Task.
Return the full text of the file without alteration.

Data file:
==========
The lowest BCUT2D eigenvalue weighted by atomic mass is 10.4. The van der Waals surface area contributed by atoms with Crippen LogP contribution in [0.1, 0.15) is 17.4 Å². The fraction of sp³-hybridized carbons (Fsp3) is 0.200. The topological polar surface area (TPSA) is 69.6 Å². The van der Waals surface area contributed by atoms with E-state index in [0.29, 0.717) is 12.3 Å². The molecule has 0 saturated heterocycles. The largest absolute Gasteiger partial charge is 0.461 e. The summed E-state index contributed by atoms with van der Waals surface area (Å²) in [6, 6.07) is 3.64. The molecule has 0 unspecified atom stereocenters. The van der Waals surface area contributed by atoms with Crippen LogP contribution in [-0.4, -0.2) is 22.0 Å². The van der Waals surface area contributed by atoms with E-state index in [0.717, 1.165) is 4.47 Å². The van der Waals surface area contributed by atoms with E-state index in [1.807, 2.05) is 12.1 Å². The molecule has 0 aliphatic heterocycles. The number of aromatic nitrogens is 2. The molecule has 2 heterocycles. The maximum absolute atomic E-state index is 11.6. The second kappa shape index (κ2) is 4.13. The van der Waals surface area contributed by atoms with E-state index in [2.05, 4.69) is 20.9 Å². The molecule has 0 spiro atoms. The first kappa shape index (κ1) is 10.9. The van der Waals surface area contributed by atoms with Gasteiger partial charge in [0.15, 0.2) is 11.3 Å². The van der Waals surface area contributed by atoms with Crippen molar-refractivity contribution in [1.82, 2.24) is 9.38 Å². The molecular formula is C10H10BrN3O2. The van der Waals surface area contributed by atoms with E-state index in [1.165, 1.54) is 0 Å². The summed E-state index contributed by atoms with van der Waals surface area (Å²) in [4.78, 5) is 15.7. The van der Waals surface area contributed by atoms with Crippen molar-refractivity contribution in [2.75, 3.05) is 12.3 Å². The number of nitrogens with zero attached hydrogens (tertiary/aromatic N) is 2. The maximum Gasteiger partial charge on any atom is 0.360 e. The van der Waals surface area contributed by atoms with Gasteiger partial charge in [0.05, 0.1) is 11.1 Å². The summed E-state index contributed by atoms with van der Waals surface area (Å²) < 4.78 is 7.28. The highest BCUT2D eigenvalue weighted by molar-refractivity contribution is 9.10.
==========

The lowest BCUT2D eigenvalue weighted by atomic mass is 10.4. The van der Waals surface area contributed by atoms with Crippen LogP contribution in [0.1, 0.15) is 17.4 Å². The fraction of sp³-hybridized carbons (Fsp3) is 0.200. The topological polar surface area (TPSA) is 69.6 Å². The van der Waals surface area contributed by atoms with E-state index in [0.29, 0.717) is 12.3 Å². The molecule has 0 saturated heterocycles. The largest absolute Gasteiger partial charge is 0.461 e. The summed E-state index contributed by atoms with van der Waals surface area (Å²) in [6, 6.07) is 3.64. The molecule has 0 unspecified atom stereocenters. The van der Waals surface area contributed by atoms with Crippen LogP contribution in [-0.4, -0.2) is 22.0 Å². The van der Waals surface area contributed by atoms with E-state index in [0.717, 1.165) is 4.47 Å². The van der Waals surface area contributed by atoms with E-state index in [1.807, 2.05) is 12.1 Å². The molecule has 0 aliphatic heterocycles. The number of aromatic nitrogens is 2. The molecule has 2 heterocycles. The maximum absolute atomic E-state index is 11.6. The second kappa shape index (κ2) is 4.13. The van der Waals surface area contributed by atoms with E-state index in [2.05, 4.69) is 20.9 Å². The molecule has 0 spiro atoms. The first kappa shape index (κ1) is 10.9. The van der Waals surface area contributed by atoms with Gasteiger partial charge in [0.15, 0.2) is 11.3 Å². The van der Waals surface area contributed by atoms with Crippen molar-refractivity contribution in [1.82, 2.24) is 9.38 Å². The molecular formula is C10H10BrN3O2. The van der Waals surface area contributed by atoms with E-state index in [1.165, 1.54) is 0 Å². The summed E-state index contributed by atoms with van der Waals surface area (Å²) in [4.78, 5) is 15.7. The van der Waals surface area contributed by atoms with Crippen molar-refractivity contribution in [2.75, 3.05) is 12.3 Å². The number of nitrogens with zero attached hydrogens (tertiary/aromatic N) is 2. The maximum Gasteiger partial charge on any atom is 0.360 e. The van der Waals surface area contributed by atoms with Gasteiger partial charge in [0.05, 0.1) is 11.1 Å². The summed E-state index contributed by atoms with van der Waals surface area (Å²) < 4.78 is 7.28. The highest BCUT2D eigenvalue weighted by molar-refractivity contribution is 9.10.